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It depends on what you are doing. More weight is better, but the more mass you have beneath the sweet spot, the more work you can do per strike. If you are able to buy a new anvil, buy the big one. If you are buying a used anvil, then you either buy the one you've found, or you keep looking.

 

If you look at an anvil (and this takes a bit of a practiced eye), it's made up of several different tools. So if you deconstruct it, you've got a block (the center of the anvil above the foot), a horn, a step, and a hardy holder (the heel). You also have various edges and corners.

 

1) The block. This is where you will do most of your forging. Properly heat treated, it returns the most energy to your hammer. The block has 3 edges (on most anvils) or 4 on a true block anvil. Each of these can be radiused to use as different striking surfaces. If one is sharp, it can be used as a cutter.

 

2) The horn, useful for drawing out material and for forming over.

 

3) The step. The step can be used as a bottom fuller, or for forming corners.

 

4) The heel. The heel of an anvil is not the best part to forge on, with no mass below it it sucks the energy out of your stroke. However, it is also where you can put tooling.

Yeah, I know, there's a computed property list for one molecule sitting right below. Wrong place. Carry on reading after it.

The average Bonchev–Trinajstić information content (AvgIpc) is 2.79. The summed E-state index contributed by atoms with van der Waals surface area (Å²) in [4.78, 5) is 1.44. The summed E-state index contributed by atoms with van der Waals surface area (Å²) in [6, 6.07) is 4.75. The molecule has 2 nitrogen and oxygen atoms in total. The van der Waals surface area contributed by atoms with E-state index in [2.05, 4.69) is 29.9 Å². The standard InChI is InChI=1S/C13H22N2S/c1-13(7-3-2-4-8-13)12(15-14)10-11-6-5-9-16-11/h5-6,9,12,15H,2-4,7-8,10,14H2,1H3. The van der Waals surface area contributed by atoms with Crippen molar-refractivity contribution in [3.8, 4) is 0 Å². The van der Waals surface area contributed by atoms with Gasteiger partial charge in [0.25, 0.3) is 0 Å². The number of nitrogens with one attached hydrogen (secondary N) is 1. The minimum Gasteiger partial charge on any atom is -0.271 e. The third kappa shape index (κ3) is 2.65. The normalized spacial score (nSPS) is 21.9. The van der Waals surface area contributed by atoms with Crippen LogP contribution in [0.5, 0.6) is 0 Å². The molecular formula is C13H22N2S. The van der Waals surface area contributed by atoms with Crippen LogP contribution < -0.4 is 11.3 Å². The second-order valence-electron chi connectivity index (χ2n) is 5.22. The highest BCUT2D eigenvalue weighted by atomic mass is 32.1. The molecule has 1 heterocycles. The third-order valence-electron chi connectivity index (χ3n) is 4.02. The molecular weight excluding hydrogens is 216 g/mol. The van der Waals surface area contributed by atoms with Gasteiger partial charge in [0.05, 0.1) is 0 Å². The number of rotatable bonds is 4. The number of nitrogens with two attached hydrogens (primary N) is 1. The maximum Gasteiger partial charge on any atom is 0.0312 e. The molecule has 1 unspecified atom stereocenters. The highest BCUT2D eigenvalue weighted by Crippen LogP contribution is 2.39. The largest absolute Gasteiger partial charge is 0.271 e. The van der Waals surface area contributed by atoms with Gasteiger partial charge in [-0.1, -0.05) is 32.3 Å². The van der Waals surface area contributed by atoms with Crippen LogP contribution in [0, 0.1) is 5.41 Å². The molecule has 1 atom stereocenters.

So you could make an anvil analog with: A block to forge on, a piece of round stock to use as a drawing and forming surface, something to hold hardy tools. Would a built up setup work as well as a "real anvil"? Probably not, would it work for a while? Yes it would.

 

I have a pic of my setup, but I can't lay hands on it just now, and it's could, dark, and raining or I'd run out and get a new pic. It's all built onto a 3x4 piece of 1 inch steel plate. There is a 5x6.5x29 block on end, this is my main anvil. Another block, laid on it side that I use to hold some specialty tools and as a long surface to straighten things on, and a swage block, which I use to hold hardy tools (like a cutoff tool) and other things. I have various pieces of steel that I use as a horn (which I hardly ever need) and for other things.

 

I do have 3 other "real" anvils, a 125# that I use as a demo and traveler, a 200# that I let students use, and a 30# that use as a bench anvil, but my everyday anvil is the block.

 

I have heard that OWA will cut a 4x4x12 block for you. That is what I would buy to start out. A nice heavy block to hold it and you will be able to get started. The more weight the better. My 200# anvil is a much better tool nailed down to 200# of block than it ever was sitting on a stump.

 

Geoff

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Found it

 

IMG_9382 (427x640).jpg

 

The block in the foreground is my main forging surface, the long block is my tooling and straightening surface and the swage block is the thing with all of the holes.

 

There is a hammer rack in teh middle of things and tools and half finished projects take up the space on the top of the plate.

 

g

Edited by Geoff Keyes